The so-called “Shepherd” sends Selah (Raffey Cassidy) to the hills to deliver a newborn lamb. Instead, she returns with blood-stained hands and the wrath of an almost anthropomorphic ram, who—for the rest of The Other Lamb—follows her around, breathing heavily, angry horns in her face and stony eyes challenging hers.
The horror of The Other Lamb accrues slowly. Director Malgorzata Szumowska is a master of world building; the film is told through cult member Selah’s perspective, with the cult leader, the “Shepherd” (Michiel Huisman), existing as a more-or-less silent and cruel specter. Initially, the followers believe that only the male leader has the right to tell stories, but The Other Lamb skewers the male gaze.
In the film, to see is to know—and to surveil. The leader organizes his all-women cult into two horrifying categories: Those who wear red frocks are forced to be his “wives” and the ones wearing blue are his “daughters,” many of whom, if not all, are his biological daughters (Szumowska obscures some of these details). He knows everyone’s menstrual cycles, and he seems to always be lurking, trying to pluck the next daughter from childhood and make her his wife as soon as she begins her period. His favorite daughter, the pious Selah, however, begins to perceive his insidiousness and grows fearsome of the impending arrival of her period.
Szumowska’s film reflects on the power, and politics, of looking. The compound the cult lives in was built panoptically, with large, open windows so the leader can cast a watchful eye on his followers; his eye, in turn, enforces his will, dividing his followers so they are encouraged to report others’ behavior to him to win his favor. He kicks and maims his least favorite daughter, Tamar (Ailbhe Cowley), and rapes castaway wife Sarah (Denise Gough), who is exiled to live in a shed and tend to those who are on their periods. Cinematographer Michal Englert’s camera follows Selah’s inquisitive gaze, counteracting the leader’s surveillance by observing what, it seems, she’s not supposed to: She stays up late and watches the leader’s house, and the wives who populate it.
Often, she finds the leader looking at her, his image typically obscured by a shadowy light or a muddy window so she can only perceive his eerie outline. The threat of his gaze lingers regardless of whether he is actually watching or not. It is through Selah’s observations that she is able to turn the leader’s gaze on its head and detect the violence below the surface. She makes sense of the hellish cult through her meticulous looking, but also via mysterious visions—or perhaps revelations—of her own that seem to predict the future.
The viewer identifies with Selah’s yearning to thread together images that call out to her; we piece reality together alongside her. The Other Lamb excels in creating a stunning nightmare, but its preoccupation with the visual—the masterful cinematography that seems to offer up a web of symbols to decipher like some sort of living codex—and violence against women (the cult leader often chokes and gags women when he has sex with them) do sometimes distract from Szumowska’s reflections about the patriarchy and internalized misogyny. Szumowska is so focused on images that provoke and haunt and represent that the The Other Lamb veers into the realm of a beautiful revenge film rather than fully develop the nuanced critique of patriarchal structures it hints at.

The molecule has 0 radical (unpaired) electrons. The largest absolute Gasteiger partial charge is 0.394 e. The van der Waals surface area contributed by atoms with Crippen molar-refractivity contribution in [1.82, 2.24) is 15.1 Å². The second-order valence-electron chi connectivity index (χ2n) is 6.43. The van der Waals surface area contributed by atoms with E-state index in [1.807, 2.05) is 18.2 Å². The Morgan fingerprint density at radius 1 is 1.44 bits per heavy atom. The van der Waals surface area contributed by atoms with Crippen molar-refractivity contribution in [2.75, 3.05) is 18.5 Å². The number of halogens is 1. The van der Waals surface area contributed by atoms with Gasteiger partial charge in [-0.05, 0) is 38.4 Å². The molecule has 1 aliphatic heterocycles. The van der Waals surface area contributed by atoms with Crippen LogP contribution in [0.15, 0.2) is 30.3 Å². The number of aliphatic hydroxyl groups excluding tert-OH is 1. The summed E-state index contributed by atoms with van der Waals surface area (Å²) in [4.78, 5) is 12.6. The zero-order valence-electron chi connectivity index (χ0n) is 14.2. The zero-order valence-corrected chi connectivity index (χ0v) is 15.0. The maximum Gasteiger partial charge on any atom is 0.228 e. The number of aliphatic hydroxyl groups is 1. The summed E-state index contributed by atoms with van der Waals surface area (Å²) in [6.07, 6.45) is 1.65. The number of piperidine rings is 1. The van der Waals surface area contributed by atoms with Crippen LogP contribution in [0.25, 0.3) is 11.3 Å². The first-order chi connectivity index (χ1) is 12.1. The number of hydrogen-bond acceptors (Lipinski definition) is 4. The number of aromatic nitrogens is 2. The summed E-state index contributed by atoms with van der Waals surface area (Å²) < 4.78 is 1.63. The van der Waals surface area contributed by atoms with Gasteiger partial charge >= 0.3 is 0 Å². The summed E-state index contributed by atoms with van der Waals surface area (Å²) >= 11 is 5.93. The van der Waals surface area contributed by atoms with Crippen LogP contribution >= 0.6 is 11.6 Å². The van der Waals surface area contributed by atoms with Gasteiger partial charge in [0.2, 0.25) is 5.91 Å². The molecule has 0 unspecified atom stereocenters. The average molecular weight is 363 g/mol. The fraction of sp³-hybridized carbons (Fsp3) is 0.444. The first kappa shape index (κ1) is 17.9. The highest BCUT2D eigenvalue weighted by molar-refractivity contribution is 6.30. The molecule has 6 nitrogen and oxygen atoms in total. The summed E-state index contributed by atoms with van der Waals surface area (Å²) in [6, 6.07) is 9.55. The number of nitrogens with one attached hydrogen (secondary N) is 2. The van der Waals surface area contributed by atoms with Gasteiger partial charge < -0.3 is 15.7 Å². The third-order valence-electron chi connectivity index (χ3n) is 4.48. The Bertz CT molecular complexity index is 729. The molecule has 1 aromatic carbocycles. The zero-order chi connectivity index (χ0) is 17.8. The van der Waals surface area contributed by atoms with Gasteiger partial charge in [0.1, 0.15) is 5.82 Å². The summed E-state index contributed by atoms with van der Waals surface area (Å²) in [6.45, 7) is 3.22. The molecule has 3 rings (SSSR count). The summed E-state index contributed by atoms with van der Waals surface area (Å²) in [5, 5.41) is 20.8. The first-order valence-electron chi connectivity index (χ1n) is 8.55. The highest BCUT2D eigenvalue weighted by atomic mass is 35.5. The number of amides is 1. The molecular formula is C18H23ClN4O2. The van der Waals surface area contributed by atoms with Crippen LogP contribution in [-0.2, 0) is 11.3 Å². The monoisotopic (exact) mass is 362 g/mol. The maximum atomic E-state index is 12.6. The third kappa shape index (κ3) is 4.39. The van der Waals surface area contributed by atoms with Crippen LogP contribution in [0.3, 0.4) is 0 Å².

On the other hand, aesthetics are indeed crucial to the film. The shepherd equates the nostalgic, pastoral beauty of nature (The Other Lamb is probably set among the rolling hills of Ireland, where the film was shot) with his sexist view of women. In his opinion, the cult is his own misogynistic fairytale: It feels purposefully shut off from the 21st century, where the closest thing the cult has to modern technology is a Barbie doll lifted from a follower’s life before joining the fold. For the women, many of whom have been in the cult for decades or were born into it, this life is the only one they know.
The Other Lamb illustrates the leader’s hypocrital, false feminist teachings—in a sermon, he tells his followers that they should be grateful that he has given them “sisters,” after contributing to the death of one of his wives—and by the glorious ending of the film, in a way, he’s right: His words become prescient, although not in the way he intended them to be. Until that point, the leader created a system that stripped his followers of autonomy, considering them endlessly replaceable along a cyclical string of daughters becoming wives and wives becoming disposable as they age.
Raffey Cassidy’s (The Killing of A Sacred Deer, Vox Lux) strong performance as Selah captures the hero’s transformation from loyal follower to leader in her own right. The supposedly Edenic world of the cult unravels through her eyes and sometimes acerbic wit, and Cassidy vividly portrays the chaos. She quite evocatively illustrates Selah’s interiority as the bearer of the secret history passed down by Sarah, whether that be a facial expression that speaks volumes, or even just the way she walks—often determined and brisk.
As in Ari Aster’s cult thriller Midsommar, viewers can find allusions to fascism and religious extremism in The Other Lamb, but the film is less interested in exploring the leader’s obvious cruelty at length than it is concerned with Selah’s inevitably gory pilgrimage. It’s a resonant tale of a young woman who learns to reject the deeply patriarchal system in which she was raised, to carve out a narrative outside of the one she has been forced to believe. The Other Lamb is a fable, coming-of-age story and revenge film all at once. Selah gets the last word.
Director: Malgorzata Szumowska
Writer: Catherine S. McMullen
Starring: Raffey Cassidy, Michiel Huisman, Denise Gough
Release Date: April 3, 2020